A schools liaison session with the historic collections in the Library at St John’s College, Oxford – Stewart Tiley
I was chatting to our Schools Liaison Officer a few months ago, and she mentioned that she organized parties of sixth formers to come in to introduce them to the Oxford system and encourage them to think of applying here. As part of their day they were usually involved in a hands-on activity, often at one of the excellent museums in which Oxford abounds. As an additional string to her bow, I suggested she might want to make use of the Library as an alternative resource right on the doorstep and that I’d be happy to try and think of an appropriate activity. She agreed and then, a month down the line, got in touch and told me that she needed a forty-five minute session for around ten seventeen year olds, studying a variety of disciplines, the basic remit of which was to stimulate their curiosity and involve them in intellectual exploration in some way.
The idea I came up with was to basically nick the format (as I hazily recalled it from one or two viewings) of the BBC games show Antiques Master hosted by Sandi Toksvig. In my version, this was essentially a series of guessing games focussed on eight objects from our historical collections.
After dividing the group into four teams, they were given a set of appropriately identified and graded counters, and told to rank the objects in terms of age, by placing the appropriate counters next to the item. The second activity allotted two objects to each team and they were given five minutes to prepare a presentation to the rest of the group describing what they thought the item was, what it was about, what language it was in, where it was made, and whether it was manuscript or printed. The final activity was similar to the first, except that the ranking this time was to be done by monetary value.
The session proved successful, and prompted a repeat performance a couple of months later. Teachers said:
It was a wonderful insight for the pupils to see inside the colleges and I know they loved the library activities.
I think its appeal rested on three factors:
- It was a very simple concept, and easily explainable in a matter of a minute or two.
- It immediately engaged the students in interaction with objects, rather than having these explained to them.
- Our collections here do boast some very intriguing and/or visually appealing items that invite comment.
A further factor might also be the setting – although the actual event took place in a nearby seminar room, they were led through the sixteenth century library, and its front door with multiple, ancient and fairly noisy bolts. This latter certainly made an impact on both occasions.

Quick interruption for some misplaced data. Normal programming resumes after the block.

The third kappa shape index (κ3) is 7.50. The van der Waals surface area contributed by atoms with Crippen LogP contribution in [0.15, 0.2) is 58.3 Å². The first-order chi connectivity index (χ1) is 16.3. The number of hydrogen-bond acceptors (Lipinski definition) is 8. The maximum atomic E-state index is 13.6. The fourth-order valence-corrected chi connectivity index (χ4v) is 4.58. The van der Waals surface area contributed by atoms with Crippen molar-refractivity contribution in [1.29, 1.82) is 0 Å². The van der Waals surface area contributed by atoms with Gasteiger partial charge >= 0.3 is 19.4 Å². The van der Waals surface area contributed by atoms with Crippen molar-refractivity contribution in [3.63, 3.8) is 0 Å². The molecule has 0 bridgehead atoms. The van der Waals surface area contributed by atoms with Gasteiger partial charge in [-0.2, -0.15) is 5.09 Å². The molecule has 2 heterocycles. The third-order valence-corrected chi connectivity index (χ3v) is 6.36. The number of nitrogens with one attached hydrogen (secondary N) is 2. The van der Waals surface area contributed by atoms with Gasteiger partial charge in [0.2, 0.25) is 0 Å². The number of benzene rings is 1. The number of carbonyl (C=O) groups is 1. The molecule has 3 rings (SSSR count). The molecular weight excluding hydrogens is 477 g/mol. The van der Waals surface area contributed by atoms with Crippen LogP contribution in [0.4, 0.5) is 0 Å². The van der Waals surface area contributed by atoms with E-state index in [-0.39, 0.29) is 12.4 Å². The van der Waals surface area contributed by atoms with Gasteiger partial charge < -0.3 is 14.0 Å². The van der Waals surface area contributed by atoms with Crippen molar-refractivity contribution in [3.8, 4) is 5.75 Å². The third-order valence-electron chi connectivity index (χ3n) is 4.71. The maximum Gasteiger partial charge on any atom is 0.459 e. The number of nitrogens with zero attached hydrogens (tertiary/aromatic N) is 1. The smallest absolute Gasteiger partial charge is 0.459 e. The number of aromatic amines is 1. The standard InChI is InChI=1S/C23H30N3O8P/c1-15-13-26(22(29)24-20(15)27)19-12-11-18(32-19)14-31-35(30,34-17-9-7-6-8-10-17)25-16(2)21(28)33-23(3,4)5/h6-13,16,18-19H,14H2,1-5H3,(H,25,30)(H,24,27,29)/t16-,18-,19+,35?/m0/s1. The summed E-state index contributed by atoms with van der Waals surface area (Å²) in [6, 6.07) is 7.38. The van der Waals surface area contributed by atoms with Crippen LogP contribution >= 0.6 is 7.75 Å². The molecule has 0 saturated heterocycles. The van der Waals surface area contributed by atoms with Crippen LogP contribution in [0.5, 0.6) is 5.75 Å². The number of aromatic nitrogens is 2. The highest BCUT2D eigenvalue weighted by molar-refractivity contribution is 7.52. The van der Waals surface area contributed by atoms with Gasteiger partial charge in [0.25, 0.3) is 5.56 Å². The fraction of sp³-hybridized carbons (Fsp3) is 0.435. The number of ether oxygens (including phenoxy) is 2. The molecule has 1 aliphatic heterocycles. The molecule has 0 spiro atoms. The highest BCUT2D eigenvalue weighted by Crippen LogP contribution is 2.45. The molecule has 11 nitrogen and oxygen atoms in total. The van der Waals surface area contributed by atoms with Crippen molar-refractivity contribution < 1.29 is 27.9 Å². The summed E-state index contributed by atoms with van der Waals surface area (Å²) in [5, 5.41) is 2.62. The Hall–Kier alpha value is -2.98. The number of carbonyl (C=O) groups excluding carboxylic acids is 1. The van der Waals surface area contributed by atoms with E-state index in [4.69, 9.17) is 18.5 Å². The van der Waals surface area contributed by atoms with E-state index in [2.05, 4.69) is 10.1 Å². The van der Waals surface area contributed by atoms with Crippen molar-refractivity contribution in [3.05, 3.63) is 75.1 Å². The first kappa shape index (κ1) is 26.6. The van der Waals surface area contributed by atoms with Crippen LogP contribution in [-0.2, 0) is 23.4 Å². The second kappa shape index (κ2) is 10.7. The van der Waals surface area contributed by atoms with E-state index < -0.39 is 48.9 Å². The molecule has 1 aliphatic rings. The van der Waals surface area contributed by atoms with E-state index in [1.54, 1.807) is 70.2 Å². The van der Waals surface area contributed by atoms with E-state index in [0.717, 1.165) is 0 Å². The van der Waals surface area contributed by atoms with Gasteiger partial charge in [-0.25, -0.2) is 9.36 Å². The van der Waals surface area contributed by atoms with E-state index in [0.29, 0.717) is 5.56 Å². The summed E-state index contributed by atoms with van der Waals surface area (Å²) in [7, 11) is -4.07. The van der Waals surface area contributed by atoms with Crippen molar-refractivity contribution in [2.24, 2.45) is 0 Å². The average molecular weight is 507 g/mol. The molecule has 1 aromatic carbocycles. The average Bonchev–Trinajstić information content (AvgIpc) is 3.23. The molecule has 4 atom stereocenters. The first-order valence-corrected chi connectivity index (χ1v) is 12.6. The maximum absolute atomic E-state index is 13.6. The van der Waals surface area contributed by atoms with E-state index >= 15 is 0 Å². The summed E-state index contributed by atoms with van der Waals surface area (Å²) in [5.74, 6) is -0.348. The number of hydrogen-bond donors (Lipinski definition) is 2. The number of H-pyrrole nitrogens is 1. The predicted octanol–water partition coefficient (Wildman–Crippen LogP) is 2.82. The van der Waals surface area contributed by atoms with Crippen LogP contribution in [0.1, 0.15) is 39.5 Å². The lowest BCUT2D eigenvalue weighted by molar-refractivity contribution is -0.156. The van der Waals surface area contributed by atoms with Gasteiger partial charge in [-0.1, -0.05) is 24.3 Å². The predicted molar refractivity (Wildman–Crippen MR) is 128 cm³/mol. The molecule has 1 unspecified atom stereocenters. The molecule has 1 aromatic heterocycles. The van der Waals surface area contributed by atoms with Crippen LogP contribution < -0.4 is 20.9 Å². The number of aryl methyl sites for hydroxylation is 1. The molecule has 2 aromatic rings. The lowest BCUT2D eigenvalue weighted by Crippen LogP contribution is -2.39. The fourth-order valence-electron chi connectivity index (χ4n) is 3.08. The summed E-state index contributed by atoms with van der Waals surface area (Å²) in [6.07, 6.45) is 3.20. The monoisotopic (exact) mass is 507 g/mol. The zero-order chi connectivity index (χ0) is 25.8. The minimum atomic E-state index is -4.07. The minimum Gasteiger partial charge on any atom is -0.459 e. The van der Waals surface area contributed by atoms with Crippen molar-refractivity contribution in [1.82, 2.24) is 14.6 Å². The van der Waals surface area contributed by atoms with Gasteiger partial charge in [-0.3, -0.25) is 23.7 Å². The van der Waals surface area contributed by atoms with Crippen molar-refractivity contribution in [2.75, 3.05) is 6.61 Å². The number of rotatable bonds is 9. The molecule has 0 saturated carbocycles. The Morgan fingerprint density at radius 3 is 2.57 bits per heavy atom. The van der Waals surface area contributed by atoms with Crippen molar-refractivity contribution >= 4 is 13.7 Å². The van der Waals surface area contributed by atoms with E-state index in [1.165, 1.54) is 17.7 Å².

Although I mention the simplicity of the activity, in order for the session to run smoothly, it did require a fair degree of planning. Museums may have handling collections for hands-on interaction, but old books and manuscripts can be quite fragile, so this session was rather paradoxically designed as an interactive hands-off activity. In order to present the students with interesting, attractive and, in some cases, quite valuable items, a strict no-touching policy had to be enforced. Exploration had to occur using the page opening on display or through the provision of photographed surrogates in the form of handouts. Thought also had to be given to the layout of the room, with enough space to allow the circulation of bodies around the items with minimal trip hazards, and some way of focusing the deposition of ranking counters. To make all of these precautions work ground rules had to be laid out explicitly at the beginning of the session. Scoring and feedback were used to maintain engagement and keep attention focussed on the activities.
Probably the most difficult point of the planning was which selection of items to use. As I say St John’s is fortunate in the range and nature of its collections, but even so finding a viable mix of visual appeal, variety of languages and scripts, range of ages, and variety of material form and function was a challenge. The items had to have some point of immediate comment (even if it was only the tanned hide bag that a Ge’ez manuscript came in) whilst not revealing all their secrets at a single glance. Those that worked best contained a mixture of wrong-footing and clues, for instance a book printed in an exotic-looking (to 21stcentury English schoolchildren you understand) language in seventeenth-century ‘Cambridge’. This was, of course, actually Cambridge, Massachusetts, and the language that of the local tribes people.
From the library’s point of view it was of course a pleasure to see young people engaging with objects in our care with such enthusiasm. The relatively smooth running of a fairly simply organized, and repeatable session, with minimal costs beyond staff time (some colour photocopying was the material outlay), certainly encouraged us to think about what else we might be able to offer to external groups.
-Stewart Tiley is Librarian at St John’s College, Oxford-
The images on this post show items Stewart used in his session. They are all reproduced by permission of the President and Fellows of St John’s College, Oxford.